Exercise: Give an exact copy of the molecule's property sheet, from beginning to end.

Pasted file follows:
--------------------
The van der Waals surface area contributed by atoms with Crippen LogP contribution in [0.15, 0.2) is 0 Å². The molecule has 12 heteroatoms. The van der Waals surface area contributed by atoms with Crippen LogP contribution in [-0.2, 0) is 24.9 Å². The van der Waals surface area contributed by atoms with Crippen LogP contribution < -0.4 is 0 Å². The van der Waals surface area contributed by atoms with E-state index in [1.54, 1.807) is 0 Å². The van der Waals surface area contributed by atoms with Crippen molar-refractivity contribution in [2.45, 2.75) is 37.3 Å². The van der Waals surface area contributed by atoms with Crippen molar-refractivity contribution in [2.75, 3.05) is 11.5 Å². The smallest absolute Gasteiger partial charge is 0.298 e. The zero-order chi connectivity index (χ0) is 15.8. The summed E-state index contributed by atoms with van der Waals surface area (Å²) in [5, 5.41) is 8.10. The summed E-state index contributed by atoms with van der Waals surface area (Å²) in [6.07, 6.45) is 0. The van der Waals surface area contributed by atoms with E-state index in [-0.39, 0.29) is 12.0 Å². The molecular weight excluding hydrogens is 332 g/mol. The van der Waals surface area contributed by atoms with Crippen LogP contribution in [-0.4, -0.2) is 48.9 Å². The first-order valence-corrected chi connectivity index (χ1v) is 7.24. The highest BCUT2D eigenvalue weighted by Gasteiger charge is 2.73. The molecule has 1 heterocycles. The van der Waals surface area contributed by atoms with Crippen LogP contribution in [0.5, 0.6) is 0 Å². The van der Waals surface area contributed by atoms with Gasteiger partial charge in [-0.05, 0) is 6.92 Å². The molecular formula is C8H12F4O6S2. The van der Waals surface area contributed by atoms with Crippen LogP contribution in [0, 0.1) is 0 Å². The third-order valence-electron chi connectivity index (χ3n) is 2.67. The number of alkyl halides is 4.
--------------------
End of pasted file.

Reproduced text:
The van der Waals surface area contributed by atoms with Crippen LogP contribution in [0.15, 0.2) is 0 Å². The molecule has 12 heteroatoms. The van der Waals surface area contributed by atoms with Crippen LogP contribution in [-0.2, 0) is 24.9 Å². The van der Waals surface area contributed by atoms with Crippen LogP contribution < -0.4 is 0 Å². The van der Waals surface area contributed by atoms with E-state index in [1.54, 1.807) is 0 Å². The van der Waals surface area contributed by atoms with Crippen molar-refractivity contribution in [2.45, 2.75) is 37.3 Å². The van der Waals surface area contributed by atoms with Crippen molar-refractivity contribution in [2.75, 3.05) is 11.5 Å². The smallest absolute Gasteiger partial charge is 0.298 e. The zero-order chi connectivity index (χ0) is 15.8. The summed E-state index contributed by atoms with van der Waals surface area (Å²) in [5, 5.41) is 8.10. The summed E-state index contributed by atoms with van der Waals surface area (Å²) in [6.07, 6.45) is 0. The van der Waals surface area contributed by atoms with E-state index in [-0.39, 0.29) is 12.0 Å². The molecular weight excluding hydrogens is 332 g/mol. The van der Waals surface area contributed by atoms with Crippen LogP contribution in [-0.4, -0.2) is 48.9 Å². The first-order valence-corrected chi connectivity index (χ1v) is 7.24. The highest BCUT2D eigenvalue weighted by Gasteiger charge is 2.73. The molecule has 1 heterocycles. The van der Waals surface area contributed by atoms with Crippen LogP contribution in [0.5, 0.6) is 0 Å². The van der Waals surface area contributed by atoms with Gasteiger partial charge in [-0.05, 0) is 6.92 Å². The molecular formula is C8H12F4O6S2. The van der Waals surface area contributed by atoms with Crippen LogP contribution in [0, 0.1) is 0 Å². The third-order valence-electron chi connectivity index (χ3n) is 2.67. The number of alkyl halides is 4.